The holiday season, often seen as a time for joy and connection, can bring unique challenges for our LGBTIQ+ communities.
We spoke with Joe Ball from Switchboard Victoria and Venetia Brissenden from Thorne Harbour Health about how people can manage their mental health and substance use during the holidays, especially when facing potentially confrontational family situations.
Returning to one’s family of origin can be a poignant experience, filled with the anticipation of reuniting with family. For LGBTIQ+ folk facing non-acceptance though, it can be isolating and stressful.
“The funny thing about this time of year is we do things that we do only once a year, and so we often pick up where we left off,” Joe says.
“If that place we left off was discrimination, rejection, maybe even violence, then you’re returning to that place.”
The pressure is particularly high for trans and gender-diverse people who may face questions about their appearance during this time of heightened expectations.
Staying connected to chosen family becomes crucial during the holidays. Joe said it’s important to set boundaries and give yourself space when you need.
Joe says asking yourself questions like these could help you plan ahead:
– What can I do if family members aren’t affirming of my identity?
– Am I going to be able to just drive away and do my own thing?
– Do I have friends in the local area I’m going to be able to catch up with?
– If I don’t have a car, what are the public transport options?
He encourages people to remember you can always walk away from uncomfortable and dangerous situations.
“Give yourself permission to do things, and then once you’re outside, you can take some deep breaths and take stock and just be like, ‘okay, how am I doing now that I’m not in that fiery moment?’”
For those in need of immediate support, Qlife is a national service that offers phone and webchat support every day.
Venetia Brissenden brings additional insight into managing alcohol and other drug use during the holidays. She outlines warning signs that substance use may be escalating, such as changes in consumption levels, increased spending, and the development of withdrawal symptoms.
“You might have developed some tolerance for a drug. You might have become really reliant on what the drug does for you. There’s some stuff there that maybe needs to be worked through and, yeah, it might be time to talk to somebody about that,” says Venetia.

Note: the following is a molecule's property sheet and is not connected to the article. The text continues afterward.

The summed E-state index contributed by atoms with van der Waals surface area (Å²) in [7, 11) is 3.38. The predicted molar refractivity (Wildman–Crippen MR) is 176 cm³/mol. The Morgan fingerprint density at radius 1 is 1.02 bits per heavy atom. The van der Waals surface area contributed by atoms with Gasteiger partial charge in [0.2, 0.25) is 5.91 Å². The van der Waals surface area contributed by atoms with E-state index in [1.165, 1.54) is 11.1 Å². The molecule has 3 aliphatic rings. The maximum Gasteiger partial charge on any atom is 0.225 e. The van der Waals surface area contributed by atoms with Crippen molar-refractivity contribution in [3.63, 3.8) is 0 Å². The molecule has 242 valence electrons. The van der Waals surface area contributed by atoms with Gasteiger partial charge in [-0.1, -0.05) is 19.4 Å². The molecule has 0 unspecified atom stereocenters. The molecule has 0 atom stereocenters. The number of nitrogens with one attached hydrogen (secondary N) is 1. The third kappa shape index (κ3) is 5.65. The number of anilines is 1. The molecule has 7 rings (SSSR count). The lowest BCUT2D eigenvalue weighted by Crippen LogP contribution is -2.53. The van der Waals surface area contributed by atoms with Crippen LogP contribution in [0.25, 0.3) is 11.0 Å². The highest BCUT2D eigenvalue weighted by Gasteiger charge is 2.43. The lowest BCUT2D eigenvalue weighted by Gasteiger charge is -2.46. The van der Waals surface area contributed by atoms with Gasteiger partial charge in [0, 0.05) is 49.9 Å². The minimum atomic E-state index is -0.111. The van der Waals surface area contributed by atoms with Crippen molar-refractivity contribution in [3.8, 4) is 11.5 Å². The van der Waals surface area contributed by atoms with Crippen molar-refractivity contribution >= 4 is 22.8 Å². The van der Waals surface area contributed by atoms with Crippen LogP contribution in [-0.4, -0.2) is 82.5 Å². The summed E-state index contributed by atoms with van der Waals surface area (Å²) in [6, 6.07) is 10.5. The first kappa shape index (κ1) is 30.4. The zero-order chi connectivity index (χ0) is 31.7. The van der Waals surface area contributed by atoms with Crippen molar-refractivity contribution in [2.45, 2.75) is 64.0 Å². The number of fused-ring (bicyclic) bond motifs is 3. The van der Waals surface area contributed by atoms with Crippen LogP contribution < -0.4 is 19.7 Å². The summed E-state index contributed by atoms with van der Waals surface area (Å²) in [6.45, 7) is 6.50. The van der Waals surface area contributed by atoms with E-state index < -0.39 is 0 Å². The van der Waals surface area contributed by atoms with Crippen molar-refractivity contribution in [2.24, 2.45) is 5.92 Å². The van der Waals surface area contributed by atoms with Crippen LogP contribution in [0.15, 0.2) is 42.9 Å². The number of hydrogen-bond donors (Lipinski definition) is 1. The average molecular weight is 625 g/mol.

In terms of self-management, Venetia recommends the use of a drug and/or alcohol diary. It can help track substance use patterns, identifying triggers, stressors, and potential interventions. Gathering information like this can allow for informed decision-making and could empower people to take control of their usage.
“If you notice that you’re having a drink seven days a week, you might go, ‘okay, I might choose to only have a drink five days a week.’ Different methods will work differently for different people,” she says.
“Some people are cold turkey people and other people are gradual reduction people. You know, it really depends.”
If you’re worried to see friends or family members struggling with alcohol or drug use over the holiday period, Venetia suggests approaching conversations about friends or family members’ substance use with curiosity rather than judgment. It might be worth having this conversation in private too.
“You might want to share with them what you’ve noticed. And you might want to say this if there’s been an impact on you.”
“You might say, ‘do you think it’s worth checking in with a professional about this?’ I think if it’s seriously impacting you in your relationship with this person, then you can seek support as well. Most drug and alcohol services will be open to you using that service yourself,” says Venetia.
Expressing genuine concern and offering support without condemnation can help foster a safe space for open communication. Acknowledging observed changes in behaviour and their impacts, while maintaining a non-judgmental stance, can also promote a supportive environment for anyone who may need help.
As the holiday season unfolds, addressing mental health and substance use issues requires open communication, self-reflection, and, when necessary, seeking support from professionals. This holiday season, let’s prioritise the wellbeing of our LGBTIQ+ communities by fostering understanding, empathy, and resilience in both mental health and substance use management.